These Roman eateries are mostly family-run and granny is often at the helm, so checking what kind of food she’s into before you sit down is a wise move. Sending back a bowl of soup because there’s tail in it could prompt her to leave her stove and deliver you a disapproving look, unless you are a grizzling child or vegetarian, in which case you are only pitied for turning down Roman delicacies.

These types of eating establishments are real Roman territory and only the most intrepid of tourists would dare to navigate them.  It's a shame as the atmosphere is one of frenetic family celebration and the food is genuine.  So often, in line at Ciampino Airport, the air in the departure lounge is thick with moans; “Arrogant bloody waiters, the food's not all that” . The chorus of the disgruntled British tourist who mistakenly chose to dine with a  view of a monument instead of the dessert trolley, full of homemade sweets.   The Colosseum will still be there when you have finished eating. 

So my first restaurant recommendation is “Luzzi”.  It’s not visible from the Colosseum, but hidden in a sidestreet nearby. Perfect. There, non-Romans feast on typical Roman fare with locals, amidst the animated, pleasurable confusion of an authentic Roman trattoria.  It's usually overflowing, so turn up and socialize in the jumbled queue until you are squeezed in.  In  spring, the boundaries of the outdoor eating area swell into the road when necessary. Their grilled aubergines and onions au gratin are a great starter and spaghetti alle cozze are spectacular on Tuesdays and Fridays when the mussels have just been caught.

TripAdvisor reviews are fair in my opinion although whosoever thinks they saw a microwave probably saw a portable TV in the kitchen: all Roma football matches are religiously observed.  Service can be sporadic and brusque but never arrogant. One Pavarotti-esque waiter likes to address all his customers as “secco”, Roman dialect for “skinnyribs”. "Luzzi" isn't intimate or sophisticated (you may well have to set your own cutlery out as you would at granny's house)  but it's great value and entertainment.   There’s no upselling and waiter recommendations are golden.  I for one can highly recommend their Tiramisu which tastes all the more delicious when eaten, seated on a zebra crossing with a statue of Padre Pio above your head. Metro: Colosseo. Closed Wednesdays. Ok for Vegetarians brave enough to unveil themselves.  Cheap Roman Cuisine with delicious bread from the Castelli. Menus provided!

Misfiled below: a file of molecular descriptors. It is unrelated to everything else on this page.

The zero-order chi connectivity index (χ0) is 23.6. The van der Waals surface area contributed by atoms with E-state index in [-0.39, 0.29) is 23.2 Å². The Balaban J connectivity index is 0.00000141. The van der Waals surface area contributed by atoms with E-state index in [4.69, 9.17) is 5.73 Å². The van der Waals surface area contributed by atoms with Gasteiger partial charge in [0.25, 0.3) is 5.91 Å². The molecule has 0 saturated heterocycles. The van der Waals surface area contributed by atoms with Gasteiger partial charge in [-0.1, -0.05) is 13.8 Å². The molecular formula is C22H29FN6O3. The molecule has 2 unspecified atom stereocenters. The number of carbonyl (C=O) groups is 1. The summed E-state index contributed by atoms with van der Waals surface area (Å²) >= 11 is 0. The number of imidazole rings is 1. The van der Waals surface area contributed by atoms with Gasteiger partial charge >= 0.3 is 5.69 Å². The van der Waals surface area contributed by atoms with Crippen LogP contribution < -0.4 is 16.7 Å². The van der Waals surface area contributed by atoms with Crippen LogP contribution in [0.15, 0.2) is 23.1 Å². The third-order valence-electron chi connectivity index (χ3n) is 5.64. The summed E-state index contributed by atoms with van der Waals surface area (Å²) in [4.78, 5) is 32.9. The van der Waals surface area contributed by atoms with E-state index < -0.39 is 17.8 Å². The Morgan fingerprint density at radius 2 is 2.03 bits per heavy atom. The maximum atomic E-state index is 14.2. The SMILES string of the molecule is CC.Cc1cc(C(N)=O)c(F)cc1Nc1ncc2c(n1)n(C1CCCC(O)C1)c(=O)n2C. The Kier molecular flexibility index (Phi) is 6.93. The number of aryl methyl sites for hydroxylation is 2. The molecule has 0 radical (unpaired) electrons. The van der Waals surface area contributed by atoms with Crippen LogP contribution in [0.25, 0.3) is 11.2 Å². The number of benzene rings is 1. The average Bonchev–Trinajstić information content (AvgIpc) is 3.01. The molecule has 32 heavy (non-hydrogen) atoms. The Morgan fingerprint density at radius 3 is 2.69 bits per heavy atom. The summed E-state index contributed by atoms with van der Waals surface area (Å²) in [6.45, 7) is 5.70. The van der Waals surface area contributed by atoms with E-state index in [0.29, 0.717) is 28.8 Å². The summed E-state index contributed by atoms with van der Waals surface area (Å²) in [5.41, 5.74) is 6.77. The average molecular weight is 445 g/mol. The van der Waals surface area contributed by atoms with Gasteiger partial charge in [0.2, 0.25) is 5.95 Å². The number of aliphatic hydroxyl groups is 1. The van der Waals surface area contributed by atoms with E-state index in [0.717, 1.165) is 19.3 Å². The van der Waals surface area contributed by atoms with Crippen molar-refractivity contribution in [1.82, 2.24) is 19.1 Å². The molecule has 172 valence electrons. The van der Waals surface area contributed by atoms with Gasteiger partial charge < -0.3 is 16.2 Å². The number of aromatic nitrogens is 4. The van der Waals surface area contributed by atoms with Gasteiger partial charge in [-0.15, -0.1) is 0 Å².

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Ice cream's on me in Rome!

Thursday, February 4, 2010

Escape like Princess Hepburn did with Peck

My first accommodation recommendation is a hidden gem, run by the family of a friend of mine, who inherited their rooftop apartment, from an ancestor who was a well-respected artist of his time. It's called "The Episcopo Lipinsky Bed and Breakfast." I know what you are thinking; not a very Roman name, sounds like an ex-president's church-going lover but bear with me.

Recently I watched Roman Holiday again and for the first time I recognised the rooftops outside Gregory Peck's escalator sized apartment where Audrey Hepburn sleeps in his pjs and quotes Shelley. Much of the film was shot in a tiny, hidden backstreet called Via Margutta in central Rome. Gregory's neighbours back in the 50's would have included Federico Fellini and the aforementioned artist's family. This tastefully refurbished B&B shares the same views and street as Gregory's place.

From street level, all a passerby sees is a ceramic wall-mounted Madonnina ( little statue of the Madonna), half- hidden under creepers, next to a large racing green wooden door, which seems to be the entrance to the period apartment building but in fact leads you into a secluded, lush courtyard garden full of palms, creepers and a number of blissed out cats. The apartments are behind the garden, backing onto the Borghese Gardens, Rome's largest central park. The location feels like a secret garden in a capital city centre and the views over Piazza del Popolo are a favourite with George Clooney, a regular guest at nearby Hotel di Russie.